Bioengineers in the US have created a living neon sign composed of millions of fluorescent bacterial cells — that could lead to organic germ detectors.
A research team from the University of California San Diego used a fluorescent protein and a microfluidic system to cause thousands of colonies of bacteria to glow on and off in unison.
As well as demonstrating how researchers in the field of synthetic biology can engineer living cells like machines, the project also produced bacterial sensors, which could lead to devices for detecting pathogens and heavy-metal pollutants.
The thousands of bacteria within each colony, or ‘biopixel’, were synchronised using a network based on the organisms’ molecular communication system, which co-ordinated their biological clocks and caused them to flash at the same time.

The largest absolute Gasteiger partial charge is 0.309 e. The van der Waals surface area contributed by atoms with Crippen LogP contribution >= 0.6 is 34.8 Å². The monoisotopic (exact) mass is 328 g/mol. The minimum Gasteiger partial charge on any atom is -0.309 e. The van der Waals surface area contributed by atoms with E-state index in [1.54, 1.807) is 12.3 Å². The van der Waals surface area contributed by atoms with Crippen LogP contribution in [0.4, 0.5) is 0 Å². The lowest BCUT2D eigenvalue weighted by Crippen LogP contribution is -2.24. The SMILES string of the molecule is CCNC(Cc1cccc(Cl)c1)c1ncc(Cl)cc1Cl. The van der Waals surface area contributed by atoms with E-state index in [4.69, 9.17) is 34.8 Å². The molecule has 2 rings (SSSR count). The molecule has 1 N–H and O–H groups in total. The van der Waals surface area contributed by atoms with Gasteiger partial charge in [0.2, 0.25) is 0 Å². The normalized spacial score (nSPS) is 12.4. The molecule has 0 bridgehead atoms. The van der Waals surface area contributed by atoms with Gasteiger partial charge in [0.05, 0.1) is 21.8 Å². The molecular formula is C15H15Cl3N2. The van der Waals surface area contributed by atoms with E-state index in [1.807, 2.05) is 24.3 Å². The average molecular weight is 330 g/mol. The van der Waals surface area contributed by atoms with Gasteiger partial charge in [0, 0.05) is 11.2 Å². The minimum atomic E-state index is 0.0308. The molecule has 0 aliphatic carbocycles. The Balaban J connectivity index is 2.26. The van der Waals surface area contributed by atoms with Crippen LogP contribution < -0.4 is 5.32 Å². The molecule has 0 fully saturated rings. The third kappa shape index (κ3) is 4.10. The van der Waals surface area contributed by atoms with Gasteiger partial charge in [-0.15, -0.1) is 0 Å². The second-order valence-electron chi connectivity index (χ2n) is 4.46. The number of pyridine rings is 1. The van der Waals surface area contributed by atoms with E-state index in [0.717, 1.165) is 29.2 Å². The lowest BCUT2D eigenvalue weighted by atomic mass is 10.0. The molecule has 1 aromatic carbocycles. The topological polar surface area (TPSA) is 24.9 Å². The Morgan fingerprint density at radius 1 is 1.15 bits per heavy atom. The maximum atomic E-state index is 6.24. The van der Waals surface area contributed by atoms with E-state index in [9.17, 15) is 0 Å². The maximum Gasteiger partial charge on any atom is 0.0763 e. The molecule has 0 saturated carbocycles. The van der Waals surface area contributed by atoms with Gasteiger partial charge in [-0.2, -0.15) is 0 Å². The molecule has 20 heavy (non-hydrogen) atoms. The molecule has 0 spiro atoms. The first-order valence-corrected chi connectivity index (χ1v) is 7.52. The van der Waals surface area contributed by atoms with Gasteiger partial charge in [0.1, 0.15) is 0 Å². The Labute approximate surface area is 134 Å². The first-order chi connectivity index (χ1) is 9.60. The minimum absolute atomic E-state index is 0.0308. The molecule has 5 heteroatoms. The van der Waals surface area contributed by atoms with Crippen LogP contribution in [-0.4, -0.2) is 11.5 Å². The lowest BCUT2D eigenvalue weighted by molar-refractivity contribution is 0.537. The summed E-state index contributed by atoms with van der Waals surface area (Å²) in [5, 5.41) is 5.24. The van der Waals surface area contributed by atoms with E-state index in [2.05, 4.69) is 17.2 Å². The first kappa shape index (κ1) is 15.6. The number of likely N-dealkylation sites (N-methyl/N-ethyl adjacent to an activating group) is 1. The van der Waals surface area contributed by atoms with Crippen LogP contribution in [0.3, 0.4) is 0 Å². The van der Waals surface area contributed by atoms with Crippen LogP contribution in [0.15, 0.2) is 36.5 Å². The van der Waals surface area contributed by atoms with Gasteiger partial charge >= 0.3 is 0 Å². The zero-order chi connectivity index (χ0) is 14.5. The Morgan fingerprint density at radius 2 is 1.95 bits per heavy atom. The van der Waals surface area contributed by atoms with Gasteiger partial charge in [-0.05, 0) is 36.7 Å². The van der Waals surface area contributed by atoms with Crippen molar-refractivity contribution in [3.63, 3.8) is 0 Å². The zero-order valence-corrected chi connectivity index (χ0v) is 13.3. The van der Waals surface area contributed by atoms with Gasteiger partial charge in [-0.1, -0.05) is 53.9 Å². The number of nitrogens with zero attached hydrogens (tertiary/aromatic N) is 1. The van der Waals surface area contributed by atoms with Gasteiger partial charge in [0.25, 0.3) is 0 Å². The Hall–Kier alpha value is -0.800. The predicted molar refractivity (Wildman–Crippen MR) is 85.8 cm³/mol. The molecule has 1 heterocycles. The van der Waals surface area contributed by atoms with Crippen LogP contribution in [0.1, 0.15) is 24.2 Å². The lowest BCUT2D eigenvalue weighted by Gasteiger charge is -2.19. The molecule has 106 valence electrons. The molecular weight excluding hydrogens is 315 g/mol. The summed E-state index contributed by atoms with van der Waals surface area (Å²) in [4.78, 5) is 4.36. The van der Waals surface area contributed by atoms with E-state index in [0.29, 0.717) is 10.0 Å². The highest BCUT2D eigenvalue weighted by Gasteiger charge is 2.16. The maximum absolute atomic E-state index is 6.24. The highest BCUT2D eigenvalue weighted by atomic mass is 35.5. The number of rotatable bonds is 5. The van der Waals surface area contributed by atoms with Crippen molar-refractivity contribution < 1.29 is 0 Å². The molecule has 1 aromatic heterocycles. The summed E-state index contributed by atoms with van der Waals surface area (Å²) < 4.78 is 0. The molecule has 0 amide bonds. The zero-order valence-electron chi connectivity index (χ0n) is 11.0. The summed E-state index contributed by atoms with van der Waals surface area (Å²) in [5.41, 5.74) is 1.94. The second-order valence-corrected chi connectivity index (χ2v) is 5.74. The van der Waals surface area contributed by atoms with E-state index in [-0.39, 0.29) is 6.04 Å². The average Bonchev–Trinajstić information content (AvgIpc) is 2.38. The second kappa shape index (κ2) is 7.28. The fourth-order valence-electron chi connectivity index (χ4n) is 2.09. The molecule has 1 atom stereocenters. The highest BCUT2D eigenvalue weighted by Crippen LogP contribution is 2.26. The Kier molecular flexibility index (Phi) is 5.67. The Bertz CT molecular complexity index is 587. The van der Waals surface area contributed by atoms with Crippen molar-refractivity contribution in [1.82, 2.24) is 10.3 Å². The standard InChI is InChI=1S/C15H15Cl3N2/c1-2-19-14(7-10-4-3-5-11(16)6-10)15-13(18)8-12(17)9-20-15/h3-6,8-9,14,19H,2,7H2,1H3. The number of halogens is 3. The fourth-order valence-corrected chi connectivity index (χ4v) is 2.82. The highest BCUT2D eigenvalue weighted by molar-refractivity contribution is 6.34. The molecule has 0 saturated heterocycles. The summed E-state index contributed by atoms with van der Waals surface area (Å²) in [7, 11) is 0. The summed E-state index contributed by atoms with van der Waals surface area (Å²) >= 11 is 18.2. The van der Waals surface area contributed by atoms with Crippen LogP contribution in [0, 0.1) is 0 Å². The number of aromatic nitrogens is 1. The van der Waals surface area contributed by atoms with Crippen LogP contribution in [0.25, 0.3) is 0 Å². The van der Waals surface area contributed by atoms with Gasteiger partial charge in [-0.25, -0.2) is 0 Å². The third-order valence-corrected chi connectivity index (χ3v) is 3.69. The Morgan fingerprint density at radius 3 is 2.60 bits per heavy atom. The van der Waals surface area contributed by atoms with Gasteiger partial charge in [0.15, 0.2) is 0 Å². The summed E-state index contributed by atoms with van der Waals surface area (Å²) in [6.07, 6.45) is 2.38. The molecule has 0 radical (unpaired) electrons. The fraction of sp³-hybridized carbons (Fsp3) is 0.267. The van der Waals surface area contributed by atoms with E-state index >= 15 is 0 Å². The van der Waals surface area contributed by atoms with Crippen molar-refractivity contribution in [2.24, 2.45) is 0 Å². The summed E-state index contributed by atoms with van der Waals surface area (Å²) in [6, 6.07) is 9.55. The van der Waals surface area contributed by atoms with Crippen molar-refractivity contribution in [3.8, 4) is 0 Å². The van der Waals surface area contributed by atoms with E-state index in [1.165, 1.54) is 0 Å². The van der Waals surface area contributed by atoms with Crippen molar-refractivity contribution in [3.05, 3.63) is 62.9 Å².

However, to synchronise the fluorescence between biopixels, the researchers had to design a microfluidic system, to deliver gas emitted by the bacteria between the different colonies. This gas acted as a signal, telling the bacteria when to flash on and off.
The largest microfluidic chips contain a total of 50- to 60-million bacterial cells in about 13,000 biopixels and are about the size of a paper clip.
Using the same method, the researchers also built a biological sensor that can detect low levels of arsenic, indicated by decreases in the frequency of the biopixels’ blinking pattern.
‘These kinds of living sensors are intriguing, as they can serve to continuously monitor a given sample over long periods of time — whereas most detection kits are used for a one-time measurement,’ said research leader Prof Jeff Hasty.
‘Because the bacteria respond in different ways to different concentrations by varying the frequency of their blinking pattern, they can provide a continual update on how dangerous a toxin or pathogen is at any one time.’
Hasty said a small handheld sensor could be developed within five years that would use disposable microfluidic chips containing bacteria colonies to determine the presence and concentrations of various toxic substances and pathogens in the field.